New mobile health clinic helps children in Flint

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A new mobile clinic providing health care and other treatment for children -- is coming to Flint.

A $300,000 rolling doctor’s office has set up shop in Flint. Inside are all the amenities designed to make sure no one is left out when it comes to treatment for lead poisoning.

"We have a lot of access issues in the community," said Dr. Mona Hanna Attisha. "Every day in our clinics, 30 to 40 percent of our patients don't show. Not because they don't know what's best for their children, because they have every obstacle in the world to get where they need to be."

Attisha was joined by Sen. Debbie Stabenow (D-Michigan) and Flint Mayor Karen Weaver to showcase one of two new tools brought here by the nonprofit children health fund and staying in flint as long as needed.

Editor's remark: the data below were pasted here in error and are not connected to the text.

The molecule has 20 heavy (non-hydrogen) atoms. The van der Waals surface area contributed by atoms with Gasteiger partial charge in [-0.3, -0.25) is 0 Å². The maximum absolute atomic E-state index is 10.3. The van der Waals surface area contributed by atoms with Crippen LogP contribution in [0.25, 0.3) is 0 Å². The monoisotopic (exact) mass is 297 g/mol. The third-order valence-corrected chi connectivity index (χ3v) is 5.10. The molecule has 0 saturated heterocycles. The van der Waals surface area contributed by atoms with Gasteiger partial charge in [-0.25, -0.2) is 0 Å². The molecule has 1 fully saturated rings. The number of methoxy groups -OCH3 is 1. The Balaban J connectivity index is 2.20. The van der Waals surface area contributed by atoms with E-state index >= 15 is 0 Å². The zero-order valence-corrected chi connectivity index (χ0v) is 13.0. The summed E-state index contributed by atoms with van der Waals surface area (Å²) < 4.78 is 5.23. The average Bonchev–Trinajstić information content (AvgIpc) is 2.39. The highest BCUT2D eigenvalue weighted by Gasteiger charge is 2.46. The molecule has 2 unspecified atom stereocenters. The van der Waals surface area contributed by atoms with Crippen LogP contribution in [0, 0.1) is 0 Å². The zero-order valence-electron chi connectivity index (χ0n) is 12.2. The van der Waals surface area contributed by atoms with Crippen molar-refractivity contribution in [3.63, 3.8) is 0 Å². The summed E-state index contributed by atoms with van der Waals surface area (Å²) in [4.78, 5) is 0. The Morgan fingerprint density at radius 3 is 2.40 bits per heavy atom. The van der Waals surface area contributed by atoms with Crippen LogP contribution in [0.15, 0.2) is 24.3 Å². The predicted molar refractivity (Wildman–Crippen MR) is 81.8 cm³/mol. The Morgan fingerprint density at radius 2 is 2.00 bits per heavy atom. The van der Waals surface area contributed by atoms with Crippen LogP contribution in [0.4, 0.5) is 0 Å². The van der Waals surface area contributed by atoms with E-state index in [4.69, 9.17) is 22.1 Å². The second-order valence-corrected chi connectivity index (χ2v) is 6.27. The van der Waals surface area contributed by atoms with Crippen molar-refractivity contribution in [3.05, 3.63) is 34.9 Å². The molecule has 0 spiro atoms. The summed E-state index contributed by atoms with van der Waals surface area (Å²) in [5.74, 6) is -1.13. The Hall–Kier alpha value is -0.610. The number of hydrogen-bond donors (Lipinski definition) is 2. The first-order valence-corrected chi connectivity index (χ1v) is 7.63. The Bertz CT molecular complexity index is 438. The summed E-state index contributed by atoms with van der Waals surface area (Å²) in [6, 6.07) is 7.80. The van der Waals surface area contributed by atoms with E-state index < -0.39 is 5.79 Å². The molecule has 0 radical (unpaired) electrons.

"It is a way to get them the healthcare they need quicker and more conveniently for their families," Stabenow said.

having a mobile healthcare office allows doctors to see the scope of the problem while exposing the doctors to people who may not fully understand how dangerous the water really is.

"This is about going out to the neighborhood so the doctors can be there on a regular basis," Stabenow said. "So that the pediatricians and others can be right there in the neighborhood."

"If we do that now, we hopefully won't see the consequences of the lead exposure," Attisha said.

You may see more Winnebagos driving around the city. They may have another dedicated to mental health problems as a result of lead poisoning in the city of Flint.